The Teachers' Lounge


Reviewed by: Amber Wilkinson

The Teacher's Lounge
"Thrums from start to almost finish with the sweaty tension of a looming maths test." | Photo: Judith Kaufmann/Alamode Film

The title might suggest somewhere to relax but there’s barely room to breathe in Ilker Çatak’s German school-set drama which thrums from start to almost finish with the sweaty tension of a looming maths test. At its heart - and following a quickening beat, heightened by the plucked strings of Marvin Miller’s insistent score - is new teacher Carla Nowack (Leonie Benesch).

Nowack takes the kids for maths and PE but she soon finds it's the school ethics - and maybe even her own - that don’t add up. Çatak and his co-writer Johannes Duncker present the world within the school as a distilled microcosm of what lies outside it, complete with all its adult prejudices - joining a recent cohort of films on a similar subject, including 1982, Playground and Blue Jean. The first signs of conflict brew over a series of thefts. The school’s zero tolerance policy comes into play as the kids are asked to show their wallets. There’s no obligation to, they’re told, although it's clear that anyone who doesn’t will immediately fall under suspicion. When a Turkish kid is found to have a wodge of cash, the implications are clear and lasting, even though there turns out to be an innocent explanation.

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Nowack is spurred by that injustice to take matters into her own hands in a bid to catch the thief, although her methods are morally dubious - and the outcome just ambivalent enough to cause problems. Suspicion falls on a member of staff as a result, a situation immediately complicated by the fact they have a child (Leonard Stettnisch) at the school, who, because this is fiction not documentary, also happens to be a maths whizz.

There’s a palpable sense of not fitting in and the pressure to do so. Nowack is struggling to find a groove with her colleagues not just because she’s new but also because she’s from a different region of the country. Çatak and Duncker don’t overplay this, leaving it, like the situation with the accused kid, to hang in the air. As the debate around Nowack’s sleuthing starts to grow, she finds herself in increasingly uncomfortable territory, not just with her colleagues but with the parents of the other children and the children themselves. Benesch - who was one of this year’s Berlinale shooting stars, a programme that celebrates up and coming talent - lets the tension flood through her body language. Beyond Miller’s score, her increasingly stressful situation is also emphasised by the costuming from Christian Röhrs, which sees Nowack acquire a tight neck scarf part way that serves to make her character feel further constricted.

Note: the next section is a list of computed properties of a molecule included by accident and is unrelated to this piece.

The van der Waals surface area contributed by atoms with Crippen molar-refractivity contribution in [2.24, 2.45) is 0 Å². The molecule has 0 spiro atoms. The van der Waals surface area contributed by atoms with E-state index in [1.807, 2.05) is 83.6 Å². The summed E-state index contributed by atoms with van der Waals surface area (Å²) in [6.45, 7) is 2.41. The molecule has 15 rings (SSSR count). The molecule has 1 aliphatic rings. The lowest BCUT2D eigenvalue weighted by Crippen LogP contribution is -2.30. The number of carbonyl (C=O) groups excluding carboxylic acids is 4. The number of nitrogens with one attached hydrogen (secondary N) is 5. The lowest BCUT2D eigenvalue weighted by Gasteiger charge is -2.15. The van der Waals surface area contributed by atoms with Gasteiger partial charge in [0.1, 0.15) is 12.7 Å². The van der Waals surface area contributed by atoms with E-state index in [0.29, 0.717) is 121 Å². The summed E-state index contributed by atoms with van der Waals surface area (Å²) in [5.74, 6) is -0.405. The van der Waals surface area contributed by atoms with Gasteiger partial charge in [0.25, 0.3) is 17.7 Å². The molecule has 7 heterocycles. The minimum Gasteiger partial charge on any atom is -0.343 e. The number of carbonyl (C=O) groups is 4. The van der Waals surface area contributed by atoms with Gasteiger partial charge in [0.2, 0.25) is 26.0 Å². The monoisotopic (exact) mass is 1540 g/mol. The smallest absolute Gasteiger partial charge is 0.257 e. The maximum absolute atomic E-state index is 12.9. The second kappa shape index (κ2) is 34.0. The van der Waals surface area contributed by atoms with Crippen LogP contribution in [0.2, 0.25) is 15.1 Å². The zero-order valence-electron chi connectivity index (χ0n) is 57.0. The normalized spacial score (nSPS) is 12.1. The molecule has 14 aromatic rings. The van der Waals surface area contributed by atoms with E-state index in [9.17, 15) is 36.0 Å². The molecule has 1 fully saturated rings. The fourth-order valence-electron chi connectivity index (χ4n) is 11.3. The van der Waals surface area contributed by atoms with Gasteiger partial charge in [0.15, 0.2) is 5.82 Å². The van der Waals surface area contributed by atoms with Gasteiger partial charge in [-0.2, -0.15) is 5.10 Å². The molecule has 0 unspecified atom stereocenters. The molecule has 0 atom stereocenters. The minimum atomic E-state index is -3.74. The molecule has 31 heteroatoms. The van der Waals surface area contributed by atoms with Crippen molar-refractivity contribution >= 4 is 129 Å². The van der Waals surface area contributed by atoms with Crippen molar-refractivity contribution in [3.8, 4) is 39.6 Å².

Although there’s a moment Çatak threatens to push things too far - taking us briefly into Nowack’s headspace, which is out of place with the more sustained casual pressures being brought to bear elsewhere - the film in general amplifies its ambiguities to unsettling proportions. In the end, it’s the culture not the people who are really the problem as we see a system that seeks to apportion blame without due process really benefits nobody. Meanwhile we watch Nowack walk down a road carefully paved with her good intentions to a hell she’s inadvertently fueled.

Reviewed on: 22 Mar 2023
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When one of her students is suspected of theft, teacher Carla Nowak decides to get to the bottom of the matter. Caught between her ideals and the school system, the consequences of her actions threaten to break her.

Director: İlker Çatak

Writer: İlker Çatak

Starring: Leonie Benesch, Leonard Stettnisch, Eva Löbau, Michael Klammer, Anne-Kathrin Gummich

Year: 2023

Runtime: 98 minutes

Country: Germany

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